In order for the backup system to operate normally, a moving train must be detected by the primary system, even intermittently, at least once in every block. Unless a true occupancy latch is force set when a train is first dispatched, a train first entering the system will be interpreted as a false occupancy by the backup system. Ifa train passes through a block undetected it will leave a true occupancy latch set in the preceding block and the train will then be interpreted as a traveling false occupancy. By such interpretation. the preferred embodiment of this invention provides a very useful indication that a serious detection problem has occurred An important feature of the present invention is that the true occupancy ofa given block in the system is determined recursively from the occupancy states and occupancy indications of succeeding blocks. Any combination of trains may pass through any combination of false occupancics without confusing the logic unless the trains follow too closely. For example, in the absence of false occupancies, the setting of a true occupancy latch by a following train can occur no closer than two blocks behind the setting of the latch by a leading train. However, the following train could leave its set occupancy latch behind by moving up so that it and the leading train are entirely contained within one block. By so closing the headway, the system will now interpret the following train as a false occupancy as the leading train moves ahead since the following train is unable to set the true occupancy latch in the block immediately ahead of the last block in which a true occupancy latch was set. This problem can be avoided by observing the minimum headway standard or fixing block lengths shorter than the length of two trains.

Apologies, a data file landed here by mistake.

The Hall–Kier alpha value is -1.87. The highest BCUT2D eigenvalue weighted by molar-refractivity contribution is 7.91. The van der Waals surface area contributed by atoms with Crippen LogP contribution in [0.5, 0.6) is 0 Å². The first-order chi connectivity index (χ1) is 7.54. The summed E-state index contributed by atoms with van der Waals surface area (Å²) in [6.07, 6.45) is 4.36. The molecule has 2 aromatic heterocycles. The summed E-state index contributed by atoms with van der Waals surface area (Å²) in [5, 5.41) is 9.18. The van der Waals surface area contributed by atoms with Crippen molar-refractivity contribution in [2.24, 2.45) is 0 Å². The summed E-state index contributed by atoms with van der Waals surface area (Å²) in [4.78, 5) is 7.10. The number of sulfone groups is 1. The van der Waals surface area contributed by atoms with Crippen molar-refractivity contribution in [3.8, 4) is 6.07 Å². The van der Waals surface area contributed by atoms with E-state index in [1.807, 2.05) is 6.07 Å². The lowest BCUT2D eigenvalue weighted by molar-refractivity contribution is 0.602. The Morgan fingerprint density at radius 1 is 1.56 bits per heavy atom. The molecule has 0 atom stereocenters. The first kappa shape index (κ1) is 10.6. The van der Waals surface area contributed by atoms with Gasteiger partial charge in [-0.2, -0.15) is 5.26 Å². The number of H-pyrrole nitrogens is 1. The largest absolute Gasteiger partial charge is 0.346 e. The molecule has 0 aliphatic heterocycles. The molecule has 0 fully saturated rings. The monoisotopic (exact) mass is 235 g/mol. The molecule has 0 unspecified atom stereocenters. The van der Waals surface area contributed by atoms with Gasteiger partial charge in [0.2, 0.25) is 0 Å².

in the presence of false occupancies, the backup sys' tem is free from premature resets except when a false occupancy occurs in the block just ahead of the leading block in which a train has first been detected or when a false occupancy occurs in the block immediately ahead of one or more falsely occupied blocks that a train has entered or about to enter As mentioned above, these false occupancies are undistinguishable from a true occupancy initiated by the advance of the train, and cause premature resets of the true occupancy latches behind the train. This type of premature reset can be prevented and the rear of the train protected by using the reset signal for the true occupancy latch as well as the absence of occupancy indication, l to reset the false occupancy latch instead of l,, alone. However. a momentary false occupancy would remain latched until a train came through to reset the latch, causing reduced system efficiency particularly if there are very many momentary false occupancies. Even so, such a modification for resetting false occupancy latches could serve as an indicator that some service to the system is needed and where inasmuch as false occupancies would be detected unambiguously, and the outputs of the false occupancy latches are available for display or recording. The set conditions for the true occupancy latch must also be modified slightly in this case.